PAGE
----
Originally posted on August 8, 2011
(more than skin deep)
I flew through surgery a year and a half ago to remove a large ovarian tumor that fortunately was benign. Unfortunately, I have a monster incision that runs from just above my belly button down to the top of my pubic bone. My recovery was fabulous, thanks to my good friends and therapists at ALTA.
I began treatment 6 weeks after surgery to release adhesions. Scar tissue adhesions occur in 67-100% of patients following abdominal surgery and 55-100% of patients following gynecological surgery. Lori and Jane used a combination of Integrative Manual Therapy, Visceral Manipulation and BodyTalk to address poor blood circulation and the adhesions that occurred after surgery.
Six weeks ago I went in for a second surgery to repair a hernia that developed at the incision. The surgeon found absolutely no adhesions to release during the surgery. He was astounded. How’s that for beating the odds?
15-20% of all vertical incisions in the abdomen fail for no known reason. The remaining 80-85% are caused by too much tension during suturing or increased stress on the scar from a patient’s activity level.
We’ll never know for sure what caused my sutures to fail, but I take partial responsibility. Normal tissue healing time is 6-8 weeks, no matter what the injury. I felt so good that I thought the rules did not apply to me. Consequently, I sat through a 5-day seminar 2 weeks after surgery and returned to work one week after that instead of waiting the suggested 4-6 weeks.
Three Stages of Tissue Healing
Acute inflammatory Phase: up to 72 hours after the injury/surgery
- Inflammation causes pain, swelling, redness and warmth around the injured area and is the body’s way of protecting itself.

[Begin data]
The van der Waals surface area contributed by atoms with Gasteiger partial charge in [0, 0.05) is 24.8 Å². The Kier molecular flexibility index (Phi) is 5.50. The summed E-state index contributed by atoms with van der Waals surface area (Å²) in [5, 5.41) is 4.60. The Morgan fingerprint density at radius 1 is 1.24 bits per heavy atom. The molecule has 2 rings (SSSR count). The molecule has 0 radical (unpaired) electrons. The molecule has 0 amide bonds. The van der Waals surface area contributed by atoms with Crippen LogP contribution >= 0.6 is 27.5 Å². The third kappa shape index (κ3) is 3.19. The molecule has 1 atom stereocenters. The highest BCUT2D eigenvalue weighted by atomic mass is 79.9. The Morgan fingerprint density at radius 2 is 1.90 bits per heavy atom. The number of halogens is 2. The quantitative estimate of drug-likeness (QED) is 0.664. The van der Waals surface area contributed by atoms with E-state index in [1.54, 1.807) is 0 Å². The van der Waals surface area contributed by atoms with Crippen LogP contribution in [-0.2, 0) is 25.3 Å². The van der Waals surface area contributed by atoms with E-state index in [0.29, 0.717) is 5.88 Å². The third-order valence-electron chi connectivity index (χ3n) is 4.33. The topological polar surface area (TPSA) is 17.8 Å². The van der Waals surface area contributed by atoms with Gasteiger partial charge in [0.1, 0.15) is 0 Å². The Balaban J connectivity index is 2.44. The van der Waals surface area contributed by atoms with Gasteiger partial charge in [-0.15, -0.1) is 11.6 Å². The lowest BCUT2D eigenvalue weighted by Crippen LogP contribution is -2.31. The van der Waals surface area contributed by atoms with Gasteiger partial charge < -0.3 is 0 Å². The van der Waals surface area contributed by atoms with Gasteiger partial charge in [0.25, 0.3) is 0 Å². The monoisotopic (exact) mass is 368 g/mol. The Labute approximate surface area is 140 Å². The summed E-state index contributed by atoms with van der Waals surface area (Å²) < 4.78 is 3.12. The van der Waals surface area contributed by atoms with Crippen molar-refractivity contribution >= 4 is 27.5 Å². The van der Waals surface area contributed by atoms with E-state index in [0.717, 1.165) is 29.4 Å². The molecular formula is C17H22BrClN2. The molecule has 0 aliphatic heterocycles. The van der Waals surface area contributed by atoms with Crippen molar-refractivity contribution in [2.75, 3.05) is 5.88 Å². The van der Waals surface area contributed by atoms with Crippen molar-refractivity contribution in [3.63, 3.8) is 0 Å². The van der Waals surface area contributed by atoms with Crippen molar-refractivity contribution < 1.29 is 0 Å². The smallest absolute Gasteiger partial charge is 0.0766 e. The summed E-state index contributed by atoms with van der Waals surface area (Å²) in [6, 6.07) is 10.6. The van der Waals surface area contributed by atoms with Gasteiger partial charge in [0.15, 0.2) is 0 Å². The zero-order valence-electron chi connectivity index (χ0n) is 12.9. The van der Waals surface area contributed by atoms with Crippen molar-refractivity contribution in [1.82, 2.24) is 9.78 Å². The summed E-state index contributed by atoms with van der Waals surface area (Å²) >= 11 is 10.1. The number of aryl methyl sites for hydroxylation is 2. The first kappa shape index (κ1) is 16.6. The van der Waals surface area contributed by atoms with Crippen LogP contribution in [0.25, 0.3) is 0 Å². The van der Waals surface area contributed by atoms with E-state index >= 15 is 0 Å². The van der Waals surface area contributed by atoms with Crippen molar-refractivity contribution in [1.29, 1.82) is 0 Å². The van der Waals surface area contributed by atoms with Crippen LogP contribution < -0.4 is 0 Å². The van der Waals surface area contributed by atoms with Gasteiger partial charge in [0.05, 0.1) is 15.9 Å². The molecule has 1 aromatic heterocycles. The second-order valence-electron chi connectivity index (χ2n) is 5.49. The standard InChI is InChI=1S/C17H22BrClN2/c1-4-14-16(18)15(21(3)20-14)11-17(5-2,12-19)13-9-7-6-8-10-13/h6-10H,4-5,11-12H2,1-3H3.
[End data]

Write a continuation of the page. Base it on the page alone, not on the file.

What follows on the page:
- Intermittent easy movement, such as walking around the house, is important in this early phase.
Repair Phase: 72 hours to 6 weeks after the injury/surgery
- Inflammation decreases and your body begins to repair the injured area.
- Collagen is laid down to repair the damaged tissue. The collagen is unorganized and susceptible to excessive stress during this time.
- Good nutrition and circulation are critical during this time to decrease pain and facilitate good tissue formation.
- Activity level should increase gradually.
Remodeling Phase: 3 weeks to 2 years.
- The collagen is like sticky glue at first and needs to remodel to improve the quality, orientation and tensile strength of the fibers to mirror the functional capabilities of the tissue it is replacing. Appropriate stress placed on the tissues allows it to properly realign. Without the stress, the result will be a weaker, less elastic scar tissue.
- The remodeling phase is the ideal time to begin therapy to address adhesions, improve joint and soft tissue motion, address any postural imbalances that have occurred, and begin a strengthening program.
What are adhesions and why are they so common after abdominal and gynecological surgeries?
Adhesions are bands of scar tissue that can distort anatomy and glue together organs and tissues that are normally separate.
It is normal for the body to form some scar tissue following any trauma or surgery as a result of the inflammatory response. But if the scar and surrounding tissue are not able to regain normal movement , or if there has been an alteration in posture as a result of the trauma, then scar tissue becomes an integral part of the new structure, causing restricted movement and various tensions on and between tendons, ligaments, and even the organs themselves.
The longer the scar tissue has been present and the more scar tissue that exists, the more treatments are necessary for change to take place. Don’t wait for a problem with movement or pain to slow you down months or years after a surgery. Schedule an evaluation by a skilled manual therapist with interest in visceral manipulation and adhesions (such as Lori, Jane or me) 6 -8 weeks after your surgery so that you too can beat the adhesion odds.